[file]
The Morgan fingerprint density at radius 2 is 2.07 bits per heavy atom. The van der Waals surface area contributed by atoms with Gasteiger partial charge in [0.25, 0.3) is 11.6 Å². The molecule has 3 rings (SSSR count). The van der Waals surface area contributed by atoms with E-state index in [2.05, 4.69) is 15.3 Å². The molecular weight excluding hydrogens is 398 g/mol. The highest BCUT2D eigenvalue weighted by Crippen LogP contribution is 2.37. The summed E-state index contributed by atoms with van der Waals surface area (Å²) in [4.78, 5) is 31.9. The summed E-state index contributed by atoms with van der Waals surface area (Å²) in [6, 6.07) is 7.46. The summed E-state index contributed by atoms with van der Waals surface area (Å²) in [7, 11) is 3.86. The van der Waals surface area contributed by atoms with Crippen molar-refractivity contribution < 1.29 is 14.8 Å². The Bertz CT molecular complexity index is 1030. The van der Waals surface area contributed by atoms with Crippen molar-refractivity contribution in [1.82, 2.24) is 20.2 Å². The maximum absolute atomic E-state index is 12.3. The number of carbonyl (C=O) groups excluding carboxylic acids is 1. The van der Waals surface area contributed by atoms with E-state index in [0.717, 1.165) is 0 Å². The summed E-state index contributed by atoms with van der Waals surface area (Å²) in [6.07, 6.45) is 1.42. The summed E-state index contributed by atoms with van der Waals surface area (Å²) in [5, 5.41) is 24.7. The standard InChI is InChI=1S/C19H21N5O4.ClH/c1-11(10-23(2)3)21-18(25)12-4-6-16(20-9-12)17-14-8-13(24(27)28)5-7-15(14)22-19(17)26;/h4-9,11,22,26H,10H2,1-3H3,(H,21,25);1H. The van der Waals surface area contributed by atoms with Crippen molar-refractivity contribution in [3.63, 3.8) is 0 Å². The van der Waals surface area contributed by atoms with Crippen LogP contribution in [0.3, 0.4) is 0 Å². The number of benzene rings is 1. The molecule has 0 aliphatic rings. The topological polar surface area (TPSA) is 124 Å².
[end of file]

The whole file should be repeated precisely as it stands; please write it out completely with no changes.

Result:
The Morgan fingerprint density at radius 2 is 2.07 bits per heavy atom. The van der Waals surface area contributed by atoms with Gasteiger partial charge in [0.25, 0.3) is 11.6 Å². The molecule has 3 rings (SSSR count). The van der Waals surface area contributed by atoms with E-state index in [2.05, 4.69) is 15.3 Å². The molecular weight excluding hydrogens is 398 g/mol. The highest BCUT2D eigenvalue weighted by Crippen LogP contribution is 2.37. The summed E-state index contributed by atoms with van der Waals surface area (Å²) in [4.78, 5) is 31.9. The summed E-state index contributed by atoms with van der Waals surface area (Å²) in [6, 6.07) is 7.46. The summed E-state index contributed by atoms with van der Waals surface area (Å²) in [7, 11) is 3.86. The van der Waals surface area contributed by atoms with Crippen molar-refractivity contribution < 1.29 is 14.8 Å². The Bertz CT molecular complexity index is 1030. The van der Waals surface area contributed by atoms with Crippen molar-refractivity contribution in [1.82, 2.24) is 20.2 Å². The maximum absolute atomic E-state index is 12.3. The number of carbonyl (C=O) groups excluding carboxylic acids is 1. The van der Waals surface area contributed by atoms with E-state index in [0.717, 1.165) is 0 Å². The summed E-state index contributed by atoms with van der Waals surface area (Å²) in [6.07, 6.45) is 1.42. The summed E-state index contributed by atoms with van der Waals surface area (Å²) in [5, 5.41) is 24.7. The standard InChI is InChI=1S/C19H21N5O4.ClH/c1-11(10-23(2)3)21-18(25)12-4-6-16(20-9-12)17-14-8-13(24(27)28)5-7-15(14)22-19(17)26;/h4-9,11,22,26H,10H2,1-3H3,(H,21,25);1H. The van der Waals surface area contributed by atoms with Crippen molar-refractivity contribution in [3.63, 3.8) is 0 Å². The van der Waals surface area contributed by atoms with Crippen LogP contribution in [0.3, 0.4) is 0 Å². The number of benzene rings is 1. The molecule has 0 aliphatic rings. The topological polar surface area (TPSA) is 124 Å².